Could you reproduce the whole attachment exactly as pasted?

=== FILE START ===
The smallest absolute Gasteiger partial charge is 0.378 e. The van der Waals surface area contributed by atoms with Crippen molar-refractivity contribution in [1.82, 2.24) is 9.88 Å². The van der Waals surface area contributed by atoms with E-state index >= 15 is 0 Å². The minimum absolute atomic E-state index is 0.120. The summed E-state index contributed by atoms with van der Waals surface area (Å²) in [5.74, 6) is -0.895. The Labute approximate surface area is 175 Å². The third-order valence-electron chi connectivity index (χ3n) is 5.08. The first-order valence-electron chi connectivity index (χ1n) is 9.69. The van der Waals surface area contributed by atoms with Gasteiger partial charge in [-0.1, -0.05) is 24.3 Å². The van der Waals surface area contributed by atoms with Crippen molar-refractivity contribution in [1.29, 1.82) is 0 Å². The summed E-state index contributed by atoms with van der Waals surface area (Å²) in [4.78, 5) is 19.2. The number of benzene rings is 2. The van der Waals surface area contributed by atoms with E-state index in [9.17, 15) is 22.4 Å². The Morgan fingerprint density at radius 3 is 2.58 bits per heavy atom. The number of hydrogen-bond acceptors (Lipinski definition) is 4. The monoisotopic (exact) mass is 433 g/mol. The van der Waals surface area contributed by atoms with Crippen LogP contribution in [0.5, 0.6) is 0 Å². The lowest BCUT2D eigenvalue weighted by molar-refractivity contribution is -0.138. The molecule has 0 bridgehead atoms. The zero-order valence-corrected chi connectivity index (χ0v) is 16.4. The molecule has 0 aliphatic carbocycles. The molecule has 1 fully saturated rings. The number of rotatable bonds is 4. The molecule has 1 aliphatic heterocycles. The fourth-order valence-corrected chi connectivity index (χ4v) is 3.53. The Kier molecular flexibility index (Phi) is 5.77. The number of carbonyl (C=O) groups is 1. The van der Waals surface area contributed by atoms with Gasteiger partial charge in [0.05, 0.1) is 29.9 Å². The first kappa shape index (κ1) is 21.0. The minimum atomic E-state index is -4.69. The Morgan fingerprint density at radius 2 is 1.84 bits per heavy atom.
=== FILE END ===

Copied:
The smallest absolute Gasteiger partial charge is 0.378 e. The van der Waals surface area contributed by atoms with Crippen molar-refractivity contribution in [1.82, 2.24) is 9.88 Å². The van der Waals surface area contributed by atoms with E-state index >= 15 is 0 Å². The minimum absolute atomic E-state index is 0.120. The summed E-state index contributed by atoms with van der Waals surface area (Å²) in [5.74, 6) is -0.895. The Labute approximate surface area is 175 Å². The third-order valence-electron chi connectivity index (χ3n) is 5.08. The first-order valence-electron chi connectivity index (χ1n) is 9.69. The van der Waals surface area contributed by atoms with Gasteiger partial charge in [-0.1, -0.05) is 24.3 Å². The van der Waals surface area contributed by atoms with Crippen molar-refractivity contribution in [1.29, 1.82) is 0 Å². The summed E-state index contributed by atoms with van der Waals surface area (Å²) in [4.78, 5) is 19.2. The number of benzene rings is 2. The van der Waals surface area contributed by atoms with E-state index in [9.17, 15) is 22.4 Å². The Morgan fingerprint density at radius 3 is 2.58 bits per heavy atom. The number of hydrogen-bond acceptors (Lipinski definition) is 4. The monoisotopic (exact) mass is 433 g/mol. The van der Waals surface area contributed by atoms with Crippen LogP contribution in [0.5, 0.6) is 0 Å². The lowest BCUT2D eigenvalue weighted by molar-refractivity contribution is -0.138. The molecule has 0 bridgehead atoms. The zero-order valence-corrected chi connectivity index (χ0v) is 16.4. The molecule has 0 aliphatic carbocycles. The molecule has 1 fully saturated rings. The number of rotatable bonds is 4. The molecule has 1 aliphatic heterocycles. The fourth-order valence-corrected chi connectivity index (χ4v) is 3.53. The Kier molecular flexibility index (Phi) is 5.77. The number of carbonyl (C=O) groups is 1. The van der Waals surface area contributed by atoms with Gasteiger partial charge in [0.05, 0.1) is 29.9 Å². The first kappa shape index (κ1) is 21.0. The minimum atomic E-state index is -4.69. The Morgan fingerprint density at radius 2 is 1.84 bits per heavy atom.